>> Subject: Re: [TriEmbed] Did anyone discuss M2M data plans?
>> Message-ID:
>> <CAPm8Nr0CcapohaA+qc_yOcz+8nxVHcrygGjz9VxTVTFrHPor0w at mail.gmail.com>
>> Content-Type: text/plain; charset=UTF-8
>>
>> On Sun, Nov 23, 2014 at 11:47 PM, Charles McClelland
>> <chip at mcclellands.org> wrote:
>>> Seems like a lot of overhead -  ~4kb to send about 28 bytes.  Here 
>>> is what I
>>
>> Is your device doing a DNS lookup as well ? Are you sending this
>> directly to an IP address ?
>>
>> A single datagram on the physical layer requires a header, ie 
>> ethernet header.
>> A single IP Packet has a 20 byte header.
>> A single TCP/IP packet has a 20 byte IP header plus a 20+ byte TCP 
>> header.
>>
>> TCP is a connection based protocol, so to establish a connection and
>> send a small number of bytes and then close the connection would
>> require several packets in both directions.
>>
>> Example:
>> ========
>> Using Wireshark and netcat, I got the following data for single 1 byte
>> TCP transfer:
>>  SYN  Device --> Host = 74 bytes
>>  SYN-ACK  Host --> Device = 74 bytes
>>  ACK Device --> Host = 66 bytes
>>  PSH-ACK Device-->Host = 67 bytes
>>  ACK Host-->Device = 66 bytes
>>
>> The Ethernet header is 14 bytes, IP is 20 bytes, TCP in my case is 32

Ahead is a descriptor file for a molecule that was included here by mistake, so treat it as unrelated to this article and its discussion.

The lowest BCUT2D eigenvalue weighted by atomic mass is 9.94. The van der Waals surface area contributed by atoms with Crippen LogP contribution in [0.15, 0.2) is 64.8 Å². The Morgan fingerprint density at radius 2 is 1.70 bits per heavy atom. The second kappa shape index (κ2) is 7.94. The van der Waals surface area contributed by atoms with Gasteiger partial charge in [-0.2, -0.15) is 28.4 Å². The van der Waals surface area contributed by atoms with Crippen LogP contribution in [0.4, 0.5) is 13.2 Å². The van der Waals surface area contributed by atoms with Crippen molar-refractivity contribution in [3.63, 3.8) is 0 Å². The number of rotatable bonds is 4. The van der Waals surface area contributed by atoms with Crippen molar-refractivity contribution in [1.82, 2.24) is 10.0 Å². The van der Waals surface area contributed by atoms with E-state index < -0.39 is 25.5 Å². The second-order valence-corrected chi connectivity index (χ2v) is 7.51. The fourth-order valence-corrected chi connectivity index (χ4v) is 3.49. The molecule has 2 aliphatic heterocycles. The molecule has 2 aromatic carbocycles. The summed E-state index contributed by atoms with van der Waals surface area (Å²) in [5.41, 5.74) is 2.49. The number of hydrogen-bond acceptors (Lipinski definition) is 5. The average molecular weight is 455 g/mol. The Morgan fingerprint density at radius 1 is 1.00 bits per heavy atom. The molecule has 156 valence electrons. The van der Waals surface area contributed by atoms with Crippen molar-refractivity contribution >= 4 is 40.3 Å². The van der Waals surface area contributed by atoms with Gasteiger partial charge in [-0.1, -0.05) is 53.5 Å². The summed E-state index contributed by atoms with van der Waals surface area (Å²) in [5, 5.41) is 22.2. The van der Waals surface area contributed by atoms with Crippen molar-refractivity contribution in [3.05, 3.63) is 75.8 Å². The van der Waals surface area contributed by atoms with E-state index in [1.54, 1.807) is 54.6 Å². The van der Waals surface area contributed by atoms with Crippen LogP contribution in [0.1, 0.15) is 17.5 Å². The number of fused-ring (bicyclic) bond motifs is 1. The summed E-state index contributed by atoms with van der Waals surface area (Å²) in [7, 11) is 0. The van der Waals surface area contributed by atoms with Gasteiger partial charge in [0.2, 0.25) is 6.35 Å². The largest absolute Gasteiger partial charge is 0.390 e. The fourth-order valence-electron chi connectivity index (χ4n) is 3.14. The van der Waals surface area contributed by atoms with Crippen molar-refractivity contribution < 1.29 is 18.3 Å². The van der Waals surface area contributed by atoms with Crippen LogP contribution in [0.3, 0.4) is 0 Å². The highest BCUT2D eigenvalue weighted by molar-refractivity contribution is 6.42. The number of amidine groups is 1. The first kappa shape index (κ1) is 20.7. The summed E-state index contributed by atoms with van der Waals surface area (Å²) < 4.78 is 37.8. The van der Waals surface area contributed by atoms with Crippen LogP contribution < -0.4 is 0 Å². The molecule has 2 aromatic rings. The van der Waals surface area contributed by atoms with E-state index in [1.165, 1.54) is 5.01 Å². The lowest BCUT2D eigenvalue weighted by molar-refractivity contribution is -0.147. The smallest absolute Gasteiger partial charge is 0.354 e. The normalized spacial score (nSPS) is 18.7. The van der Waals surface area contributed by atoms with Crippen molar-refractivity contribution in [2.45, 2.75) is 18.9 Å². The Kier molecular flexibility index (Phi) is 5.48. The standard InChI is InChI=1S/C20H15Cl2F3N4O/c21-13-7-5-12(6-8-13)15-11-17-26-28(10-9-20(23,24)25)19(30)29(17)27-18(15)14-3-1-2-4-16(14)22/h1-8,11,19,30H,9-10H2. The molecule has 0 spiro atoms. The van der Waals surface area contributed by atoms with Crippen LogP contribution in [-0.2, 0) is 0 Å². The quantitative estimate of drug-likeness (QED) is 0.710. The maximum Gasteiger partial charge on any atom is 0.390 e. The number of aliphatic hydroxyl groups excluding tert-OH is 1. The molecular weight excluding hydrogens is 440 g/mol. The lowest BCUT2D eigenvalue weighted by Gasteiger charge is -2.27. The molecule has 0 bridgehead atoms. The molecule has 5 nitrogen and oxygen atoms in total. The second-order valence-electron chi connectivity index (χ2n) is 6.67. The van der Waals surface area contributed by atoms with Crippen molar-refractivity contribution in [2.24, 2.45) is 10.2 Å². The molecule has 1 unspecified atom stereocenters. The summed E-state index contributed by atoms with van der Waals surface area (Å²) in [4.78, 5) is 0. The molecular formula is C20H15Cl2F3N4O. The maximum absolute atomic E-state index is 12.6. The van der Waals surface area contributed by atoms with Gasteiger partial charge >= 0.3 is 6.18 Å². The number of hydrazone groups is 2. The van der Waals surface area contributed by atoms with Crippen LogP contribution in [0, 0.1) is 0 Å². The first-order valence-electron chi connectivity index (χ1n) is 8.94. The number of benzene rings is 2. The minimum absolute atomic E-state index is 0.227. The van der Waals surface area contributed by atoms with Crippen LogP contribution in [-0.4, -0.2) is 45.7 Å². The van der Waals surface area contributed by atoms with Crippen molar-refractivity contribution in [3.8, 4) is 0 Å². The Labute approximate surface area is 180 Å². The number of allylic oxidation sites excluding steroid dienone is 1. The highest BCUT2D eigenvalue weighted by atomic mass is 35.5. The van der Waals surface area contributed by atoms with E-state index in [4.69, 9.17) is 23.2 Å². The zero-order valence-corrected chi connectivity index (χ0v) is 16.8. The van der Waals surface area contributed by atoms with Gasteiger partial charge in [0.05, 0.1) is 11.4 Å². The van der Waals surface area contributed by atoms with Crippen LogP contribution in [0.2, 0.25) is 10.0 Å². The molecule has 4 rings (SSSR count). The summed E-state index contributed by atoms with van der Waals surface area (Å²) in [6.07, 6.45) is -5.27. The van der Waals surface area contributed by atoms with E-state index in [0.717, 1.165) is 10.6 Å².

>> bytes. Therefore the minimum packet size is 66 bytes. The above TCP
>> transaction to send 1 byte of data took 347 bytes.
>>
>> The smallest IPv6 header is 40 bytes, and there are various extensions
>> to the header to add routing and security, which would make it even
>> larger.
>>
>> M2M:
>> ========
>> The Machine to Machine protocol is then going to add more overhead to
>> the data transfer, plus SSL or TLS encryption headers, which also need
>> an accurate UTC time, typically fetched via NTP (Chip could probably
>> use the GPS time).
>>
>>
>> This would make a great mini talk !
>>
>> Bill
>>
>>
>>
>> ------------------------------
>>
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>> ------------------------------
>>
>> End of TriEmbed Digest, Vol 18, Issue 20
>> ****************************************